Clearly they don't, they're relegated to a tiny minority. Most believers simply don't read this crap. They just go to church and hear sermons by their preacher on sundays. Most of the time, the reason they believe in the first place is that they were raised to and it has sort of become ingrained in their lives.

Mick wrote: It would be as if I assaulted the average Liberal or Tory is his political knowledge as a way to show something about the status of one such belief. It is silly and cowardly.

It is neither. :roll:

Mick wrote:What is more, Dawkins assaulted many of the classical arguments for God's existence, and he did so with remarkable ignorance and dullness.

And yet it worked pretty well, there's plenty of testimony to that. Once again you missed the point. You're the die-hard guy who can't see through the wordbabble smokescreen. Fuck, you left reality so long ago you forgot how it looks like. All words is what you have.

Mick wrote:That attack is more than addressing the man in the pews-he is attacking the justification of theism per se. On the basis, I claim that he has failed miserably.

The justification of theism that the average guy tends to have is enough. Most people don't spend their time reading apologetics and theism-atheism debates. Most people don't study philosophy and they never will.



The God Delusion didn't attack the belief of the men in the pews alone. It was an assault on theism per se. That is why he attacks some of the classical arguments. Thus, even if he managed to show that the average Joe believes to "silly reasons", it wouldn't matter one bit to the case for theism at large. But if he is going to attack theism, then he needs to take these arguments seriously. He didn't. If I am going to attack Liberalism, I'll go after its founders, not the Liberal voter.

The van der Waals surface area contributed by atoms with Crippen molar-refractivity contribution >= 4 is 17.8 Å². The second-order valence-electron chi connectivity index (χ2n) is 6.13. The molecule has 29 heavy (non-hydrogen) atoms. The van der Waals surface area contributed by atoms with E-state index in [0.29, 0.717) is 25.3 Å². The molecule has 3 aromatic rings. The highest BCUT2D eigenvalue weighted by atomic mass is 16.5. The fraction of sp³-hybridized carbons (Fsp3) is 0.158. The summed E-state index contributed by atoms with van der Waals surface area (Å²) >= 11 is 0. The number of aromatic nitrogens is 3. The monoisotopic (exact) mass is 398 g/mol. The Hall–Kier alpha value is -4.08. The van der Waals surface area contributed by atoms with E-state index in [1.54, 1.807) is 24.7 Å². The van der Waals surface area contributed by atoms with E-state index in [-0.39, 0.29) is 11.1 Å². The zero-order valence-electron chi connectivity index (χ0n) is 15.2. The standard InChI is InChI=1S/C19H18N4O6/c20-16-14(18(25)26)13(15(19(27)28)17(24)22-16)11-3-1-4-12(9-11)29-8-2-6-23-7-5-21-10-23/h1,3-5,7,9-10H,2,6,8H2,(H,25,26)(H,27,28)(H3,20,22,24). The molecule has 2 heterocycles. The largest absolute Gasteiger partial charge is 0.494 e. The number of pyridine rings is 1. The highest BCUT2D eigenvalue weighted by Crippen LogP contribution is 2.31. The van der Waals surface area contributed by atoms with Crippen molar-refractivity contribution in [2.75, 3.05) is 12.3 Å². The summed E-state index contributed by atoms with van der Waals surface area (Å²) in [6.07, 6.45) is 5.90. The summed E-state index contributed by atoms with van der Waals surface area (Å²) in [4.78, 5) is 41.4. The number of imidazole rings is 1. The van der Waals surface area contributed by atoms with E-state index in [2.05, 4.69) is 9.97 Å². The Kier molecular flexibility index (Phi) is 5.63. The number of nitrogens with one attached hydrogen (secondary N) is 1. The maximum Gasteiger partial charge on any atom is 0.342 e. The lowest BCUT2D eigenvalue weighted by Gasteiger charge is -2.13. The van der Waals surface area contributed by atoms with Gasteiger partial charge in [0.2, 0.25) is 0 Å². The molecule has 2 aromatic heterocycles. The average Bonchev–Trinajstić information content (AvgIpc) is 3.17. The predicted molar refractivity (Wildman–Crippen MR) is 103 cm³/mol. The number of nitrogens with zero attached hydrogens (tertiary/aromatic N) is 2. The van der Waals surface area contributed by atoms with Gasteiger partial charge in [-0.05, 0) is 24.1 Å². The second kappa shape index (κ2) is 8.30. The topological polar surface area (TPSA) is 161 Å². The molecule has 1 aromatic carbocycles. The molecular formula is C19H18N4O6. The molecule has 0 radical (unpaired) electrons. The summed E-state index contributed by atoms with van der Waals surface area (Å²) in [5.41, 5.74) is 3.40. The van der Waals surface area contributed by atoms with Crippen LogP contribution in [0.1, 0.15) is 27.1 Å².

Dawkins is a bully.
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Re: God is not complex

#91  Postby Matthew Shute » Jan 04, 2014 5:37 pm

Teuton wrote:[T]heologians agree that God does not exist anywhere in space


Is that so? Then I wonder how they'd reconcile the above with a belief in omnipresence without adopting a position of theistic idealism/monopsychism (something a million lightyears from Mick's borrowed philosophy and Catholic teaching, for example)?

If there is a spacial extent somewhere, and God doesn't exist there, we can easily point to somewhere that God isn't. So much for omnipresence.
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Re: God is not complex

#92  Postby Thomas Eshuis » Jan 04, 2014 5:39 pm

Mick wrote:

Dawkins is a bully.

:roll:
"Respect for personal beliefs = "I am going to tell you all what I think of YOU, but don't dare retort and tell what you think of ME because...it's my personal belief". Hmm. A bully's charter and no mistake."
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Re: God is not complex

#93  Postby Paul » Jan 04, 2014 5:51 pm

Thomas Eshuis wrote:
Mick wrote:

Dawkins is a bully.

:roll:


More :rofl: I'd say. Coming from a Catholic that really is rich.

I'm tending towards Animavore's view here, and as I alluded to in another thread recently, I'm really not impressed by all this theistic philosowibble and pseudo-intellectual snobbery. It doesn't take a trained philosopher to spot bullshit, even when it is dressed up as 'smart thinking' and, like Animavore, I'm finding it increasingly tiresome and dull.
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Re: God is not complex

#94  Postby Rumraket » Jan 04, 2014 5:59 pm

lol

just... lol.